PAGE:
A properly functioning legislature is imperative to maintaining a democratic republic, and it almost goes without saying that the modern Congress is dysfunctional. The public regard for the institution has never been lower, factionalism has created a toxic public atmosphere, and Congress seems unable or unwilling to act and address the major challenges facing the nation.
The Article I Initiative was started to do the work necessary to restore Congress to its rightful place in the Constitutional order, and to create a body of scholarship that will help legislators become effective leaders and lawmakers in the 21st Century.
This Initiative is self-consciously non-partisan; both left and right should work together to ensure that the Constitutional balance leans heavily towards the institution which holds the people’s representatives.
What is the origin of the Clean Power Plan, and is it lawful? Mark DeLaquil of BakerHostetler explains how an executive order from President Obama led to the EPA's controversial Clean Power Plan and why the Supreme Court looks skeptically on new government powers derived from long-existing statutes.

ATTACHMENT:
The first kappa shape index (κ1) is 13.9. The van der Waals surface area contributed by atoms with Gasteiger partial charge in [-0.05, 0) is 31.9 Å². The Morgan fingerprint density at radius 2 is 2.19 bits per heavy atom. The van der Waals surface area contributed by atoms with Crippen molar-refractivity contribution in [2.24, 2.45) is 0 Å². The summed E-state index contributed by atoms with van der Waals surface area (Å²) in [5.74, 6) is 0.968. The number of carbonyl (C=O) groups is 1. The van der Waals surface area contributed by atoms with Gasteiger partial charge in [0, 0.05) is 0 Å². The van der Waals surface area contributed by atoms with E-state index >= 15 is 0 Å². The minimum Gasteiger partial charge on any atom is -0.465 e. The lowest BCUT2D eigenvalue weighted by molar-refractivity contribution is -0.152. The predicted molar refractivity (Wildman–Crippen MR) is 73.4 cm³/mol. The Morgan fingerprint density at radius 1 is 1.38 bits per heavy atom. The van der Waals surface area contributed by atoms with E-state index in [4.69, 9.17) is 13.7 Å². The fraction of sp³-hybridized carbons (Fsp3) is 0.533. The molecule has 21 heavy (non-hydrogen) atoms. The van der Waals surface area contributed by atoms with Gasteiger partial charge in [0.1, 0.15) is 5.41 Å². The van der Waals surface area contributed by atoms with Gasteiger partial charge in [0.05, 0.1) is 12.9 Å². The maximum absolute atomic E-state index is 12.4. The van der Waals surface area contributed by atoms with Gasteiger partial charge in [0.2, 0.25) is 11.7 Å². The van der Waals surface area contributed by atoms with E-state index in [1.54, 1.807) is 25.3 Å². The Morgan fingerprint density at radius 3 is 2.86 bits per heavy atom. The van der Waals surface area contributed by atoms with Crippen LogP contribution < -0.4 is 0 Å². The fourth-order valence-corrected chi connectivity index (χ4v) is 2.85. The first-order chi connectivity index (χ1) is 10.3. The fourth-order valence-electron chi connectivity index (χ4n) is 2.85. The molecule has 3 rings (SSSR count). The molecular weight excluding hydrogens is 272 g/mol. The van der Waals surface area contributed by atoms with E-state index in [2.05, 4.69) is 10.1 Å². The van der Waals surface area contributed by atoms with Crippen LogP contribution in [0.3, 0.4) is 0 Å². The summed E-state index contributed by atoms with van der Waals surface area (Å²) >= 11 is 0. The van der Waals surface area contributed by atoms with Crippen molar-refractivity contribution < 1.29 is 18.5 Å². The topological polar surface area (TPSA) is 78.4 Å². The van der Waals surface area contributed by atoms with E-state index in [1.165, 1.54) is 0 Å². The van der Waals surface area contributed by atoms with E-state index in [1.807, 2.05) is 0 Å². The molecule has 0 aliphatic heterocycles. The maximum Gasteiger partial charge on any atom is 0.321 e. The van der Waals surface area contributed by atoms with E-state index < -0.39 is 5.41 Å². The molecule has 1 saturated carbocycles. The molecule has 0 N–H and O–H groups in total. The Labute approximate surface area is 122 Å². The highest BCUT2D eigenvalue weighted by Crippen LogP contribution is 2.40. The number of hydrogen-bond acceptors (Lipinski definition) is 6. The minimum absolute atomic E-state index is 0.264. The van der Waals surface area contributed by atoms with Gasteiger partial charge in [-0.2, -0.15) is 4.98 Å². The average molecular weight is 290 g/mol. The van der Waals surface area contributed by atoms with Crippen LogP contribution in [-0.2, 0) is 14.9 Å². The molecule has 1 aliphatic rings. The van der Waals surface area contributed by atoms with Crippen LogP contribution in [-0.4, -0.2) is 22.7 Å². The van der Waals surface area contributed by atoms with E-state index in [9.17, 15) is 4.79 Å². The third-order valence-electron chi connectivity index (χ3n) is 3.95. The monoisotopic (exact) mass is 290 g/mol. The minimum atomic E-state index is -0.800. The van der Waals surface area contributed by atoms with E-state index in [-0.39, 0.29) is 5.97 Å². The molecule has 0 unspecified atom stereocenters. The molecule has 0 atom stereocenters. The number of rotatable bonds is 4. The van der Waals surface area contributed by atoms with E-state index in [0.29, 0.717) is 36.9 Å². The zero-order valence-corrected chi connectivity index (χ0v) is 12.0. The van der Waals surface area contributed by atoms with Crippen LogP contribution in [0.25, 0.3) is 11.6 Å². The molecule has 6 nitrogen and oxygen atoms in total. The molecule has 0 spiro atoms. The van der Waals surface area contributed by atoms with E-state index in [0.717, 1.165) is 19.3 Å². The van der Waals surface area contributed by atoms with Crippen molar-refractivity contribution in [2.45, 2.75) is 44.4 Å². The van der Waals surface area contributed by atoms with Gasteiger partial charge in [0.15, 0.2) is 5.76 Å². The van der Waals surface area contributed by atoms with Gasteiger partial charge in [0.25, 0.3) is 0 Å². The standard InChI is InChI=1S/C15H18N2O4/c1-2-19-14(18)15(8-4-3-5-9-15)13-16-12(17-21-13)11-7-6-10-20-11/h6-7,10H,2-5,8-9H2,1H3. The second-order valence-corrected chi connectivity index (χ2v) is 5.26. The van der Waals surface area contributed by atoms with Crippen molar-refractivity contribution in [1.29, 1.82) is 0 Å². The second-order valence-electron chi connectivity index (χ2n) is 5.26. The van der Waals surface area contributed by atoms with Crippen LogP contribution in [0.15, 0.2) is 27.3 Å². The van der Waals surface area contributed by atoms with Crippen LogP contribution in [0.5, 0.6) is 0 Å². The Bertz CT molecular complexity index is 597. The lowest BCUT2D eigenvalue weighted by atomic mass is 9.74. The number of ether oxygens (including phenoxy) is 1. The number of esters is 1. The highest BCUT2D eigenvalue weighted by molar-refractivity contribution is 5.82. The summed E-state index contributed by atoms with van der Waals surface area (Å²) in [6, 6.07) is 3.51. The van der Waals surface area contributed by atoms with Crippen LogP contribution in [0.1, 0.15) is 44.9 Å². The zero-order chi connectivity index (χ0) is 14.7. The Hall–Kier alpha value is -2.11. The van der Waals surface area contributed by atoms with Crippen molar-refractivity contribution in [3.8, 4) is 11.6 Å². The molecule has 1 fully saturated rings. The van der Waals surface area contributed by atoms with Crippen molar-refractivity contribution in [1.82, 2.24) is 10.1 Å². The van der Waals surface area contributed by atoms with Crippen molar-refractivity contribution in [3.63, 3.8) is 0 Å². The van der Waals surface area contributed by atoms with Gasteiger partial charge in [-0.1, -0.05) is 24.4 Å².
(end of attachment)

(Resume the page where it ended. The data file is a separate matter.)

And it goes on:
Is the SEC limited to five years if it wants to make a criminal defendant pay back money obtained illegally? Rachel Paulose, partner at DLA Piper, explains the dispute in Kokesh v. SEC. Charles Kokesh claims that a five-year statute of limitations applies, while the Securities and Exchange Commission maintains that illegally obtained money should be paid back regardless of how much time has passed. SCOTUS oral argument is April 18, 2017.
Does the exclusion of a church-run education center from receiving state funding violate the Free Exercise and Equal Protection Clauses? Prof. Richard Garnett of the University of Notre Dame Law School explains the issues at stake in the upcoming Supreme Court Case of Trinity Lutheran Church v. Pauley. Oral argument is April 19, 2017.
Can Bitcoin compete with other currencies around the world? Max Raskin, Research Fellow at the Institute for Judicial Administration at the New York University School of Law, discusses legal tender laws and the monopoly powers they give to central banks - and possible benefits that a virtual currency could provide to developing countries.